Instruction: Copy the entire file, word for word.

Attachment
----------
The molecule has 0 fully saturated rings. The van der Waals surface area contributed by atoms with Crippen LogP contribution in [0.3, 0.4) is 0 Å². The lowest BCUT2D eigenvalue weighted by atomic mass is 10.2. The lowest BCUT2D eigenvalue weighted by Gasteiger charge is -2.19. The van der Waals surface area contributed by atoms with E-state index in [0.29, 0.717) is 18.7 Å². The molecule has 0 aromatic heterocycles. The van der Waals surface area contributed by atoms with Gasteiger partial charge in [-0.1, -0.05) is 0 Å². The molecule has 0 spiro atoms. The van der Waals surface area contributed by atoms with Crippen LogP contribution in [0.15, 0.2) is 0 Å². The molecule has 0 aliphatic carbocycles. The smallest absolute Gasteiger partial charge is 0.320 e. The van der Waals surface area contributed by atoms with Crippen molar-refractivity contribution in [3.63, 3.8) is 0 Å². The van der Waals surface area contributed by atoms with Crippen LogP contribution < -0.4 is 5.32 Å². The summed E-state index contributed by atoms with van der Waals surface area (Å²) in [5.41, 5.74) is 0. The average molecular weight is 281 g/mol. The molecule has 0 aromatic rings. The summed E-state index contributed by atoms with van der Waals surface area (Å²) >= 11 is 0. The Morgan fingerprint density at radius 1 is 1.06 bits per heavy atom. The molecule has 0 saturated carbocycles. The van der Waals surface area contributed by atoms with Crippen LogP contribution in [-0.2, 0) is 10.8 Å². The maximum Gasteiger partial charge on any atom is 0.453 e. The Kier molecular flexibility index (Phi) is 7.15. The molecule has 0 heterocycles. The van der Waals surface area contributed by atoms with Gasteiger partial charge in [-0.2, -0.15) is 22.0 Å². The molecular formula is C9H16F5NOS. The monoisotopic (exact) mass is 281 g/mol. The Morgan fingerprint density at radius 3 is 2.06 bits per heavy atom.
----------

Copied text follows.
The molecule has 0 fully saturated rings. The van der Waals surface area contributed by atoms with Crippen LogP contribution in [0.3, 0.4) is 0 Å². The lowest BCUT2D eigenvalue weighted by atomic mass is 10.2. The lowest BCUT2D eigenvalue weighted by Gasteiger charge is -2.19. The van der Waals surface area contributed by atoms with E-state index in [0.29, 0.717) is 18.7 Å². The molecule has 0 aromatic heterocycles. The van der Waals surface area contributed by atoms with Gasteiger partial charge in [-0.1, -0.05) is 0 Å². The molecule has 0 spiro atoms. The van der Waals surface area contributed by atoms with Crippen LogP contribution in [0.15, 0.2) is 0 Å². The molecule has 0 aliphatic carbocycles. The smallest absolute Gasteiger partial charge is 0.320 e. The van der Waals surface area contributed by atoms with Crippen molar-refractivity contribution in [3.63, 3.8) is 0 Å². The van der Waals surface area contributed by atoms with Crippen LogP contribution < -0.4 is 5.32 Å². The summed E-state index contributed by atoms with van der Waals surface area (Å²) in [5.41, 5.74) is 0. The average molecular weight is 281 g/mol. The molecule has 0 aromatic rings. The summed E-state index contributed by atoms with van der Waals surface area (Å²) >= 11 is 0. The Morgan fingerprint density at radius 1 is 1.06 bits per heavy atom. The molecule has 0 saturated carbocycles. The van der Waals surface area contributed by atoms with Crippen LogP contribution in [-0.2, 0) is 10.8 Å². The maximum Gasteiger partial charge on any atom is 0.453 e. The Kier molecular flexibility index (Phi) is 7.15. The molecule has 0 heterocycles. The van der Waals surface area contributed by atoms with Gasteiger partial charge in [-0.2, -0.15) is 22.0 Å². The molecular formula is C9H16F5NOS. The monoisotopic (exact) mass is 281 g/mol. The Morgan fingerprint density at radius 3 is 2.06 bits per heavy atom.